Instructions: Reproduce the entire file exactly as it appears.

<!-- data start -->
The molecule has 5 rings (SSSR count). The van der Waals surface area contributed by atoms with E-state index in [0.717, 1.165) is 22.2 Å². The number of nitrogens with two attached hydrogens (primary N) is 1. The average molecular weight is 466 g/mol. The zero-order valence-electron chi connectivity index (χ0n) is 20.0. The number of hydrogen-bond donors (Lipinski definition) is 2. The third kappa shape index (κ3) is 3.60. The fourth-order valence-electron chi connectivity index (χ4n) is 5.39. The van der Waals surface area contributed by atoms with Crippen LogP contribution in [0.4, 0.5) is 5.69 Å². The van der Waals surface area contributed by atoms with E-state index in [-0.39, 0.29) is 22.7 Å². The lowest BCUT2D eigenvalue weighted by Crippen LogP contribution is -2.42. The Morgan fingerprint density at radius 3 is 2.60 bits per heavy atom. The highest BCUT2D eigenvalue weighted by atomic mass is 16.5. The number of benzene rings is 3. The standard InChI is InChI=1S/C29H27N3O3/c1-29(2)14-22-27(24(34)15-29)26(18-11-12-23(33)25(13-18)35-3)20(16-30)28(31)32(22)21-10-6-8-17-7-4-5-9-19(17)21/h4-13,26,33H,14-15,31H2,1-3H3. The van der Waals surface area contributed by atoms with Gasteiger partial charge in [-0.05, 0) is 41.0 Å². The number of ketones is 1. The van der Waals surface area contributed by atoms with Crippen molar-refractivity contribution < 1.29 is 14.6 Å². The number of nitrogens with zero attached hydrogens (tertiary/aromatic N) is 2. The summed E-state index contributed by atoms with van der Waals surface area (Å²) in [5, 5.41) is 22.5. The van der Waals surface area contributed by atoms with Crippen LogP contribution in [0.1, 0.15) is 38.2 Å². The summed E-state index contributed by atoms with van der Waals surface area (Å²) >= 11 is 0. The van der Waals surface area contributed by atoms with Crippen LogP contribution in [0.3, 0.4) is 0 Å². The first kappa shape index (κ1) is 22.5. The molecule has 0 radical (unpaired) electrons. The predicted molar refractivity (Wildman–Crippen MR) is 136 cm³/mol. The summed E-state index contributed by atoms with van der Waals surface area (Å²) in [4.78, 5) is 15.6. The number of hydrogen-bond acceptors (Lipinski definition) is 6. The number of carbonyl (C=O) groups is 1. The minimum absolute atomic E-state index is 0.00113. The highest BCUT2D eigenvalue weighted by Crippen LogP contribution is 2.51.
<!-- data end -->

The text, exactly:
The molecule has 5 rings (SSSR count). The van der Waals surface area contributed by atoms with E-state index in [0.717, 1.165) is 22.2 Å². The number of nitrogens with two attached hydrogens (primary N) is 1. The average molecular weight is 466 g/mol. The zero-order valence-electron chi connectivity index (χ0n) is 20.0. The number of hydrogen-bond donors (Lipinski definition) is 2. The third kappa shape index (κ3) is 3.60. The fourth-order valence-electron chi connectivity index (χ4n) is 5.39. The van der Waals surface area contributed by atoms with Crippen LogP contribution in [0.4, 0.5) is 5.69 Å². The van der Waals surface area contributed by atoms with E-state index in [-0.39, 0.29) is 22.7 Å². The lowest BCUT2D eigenvalue weighted by Crippen LogP contribution is -2.42. The Morgan fingerprint density at radius 3 is 2.60 bits per heavy atom. The highest BCUT2D eigenvalue weighted by atomic mass is 16.5. The number of benzene rings is 3. The standard InChI is InChI=1S/C29H27N3O3/c1-29(2)14-22-27(24(34)15-29)26(18-11-12-23(33)25(13-18)35-3)20(16-30)28(31)32(22)21-10-6-8-17-7-4-5-9-19(17)21/h4-13,26,33H,14-15,31H2,1-3H3. The van der Waals surface area contributed by atoms with Gasteiger partial charge in [-0.05, 0) is 41.0 Å². The number of ketones is 1. The van der Waals surface area contributed by atoms with Crippen molar-refractivity contribution < 1.29 is 14.6 Å². The number of nitrogens with zero attached hydrogens (tertiary/aromatic N) is 2. The summed E-state index contributed by atoms with van der Waals surface area (Å²) in [5, 5.41) is 22.5. The van der Waals surface area contributed by atoms with Crippen LogP contribution in [0.1, 0.15) is 38.2 Å². The summed E-state index contributed by atoms with van der Waals surface area (Å²) >= 11 is 0. The van der Waals surface area contributed by atoms with Crippen LogP contribution in [0.3, 0.4) is 0 Å². The first kappa shape index (κ1) is 22.5. The molecule has 0 radical (unpaired) electrons. The predicted molar refractivity (Wildman–Crippen MR) is 136 cm³/mol. The summed E-state index contributed by atoms with van der Waals surface area (Å²) in [4.78, 5) is 15.6. The number of hydrogen-bond acceptors (Lipinski definition) is 6. The number of carbonyl (C=O) groups is 1. The minimum absolute atomic E-state index is 0.00113. The highest BCUT2D eigenvalue weighted by Crippen LogP contribution is 2.51.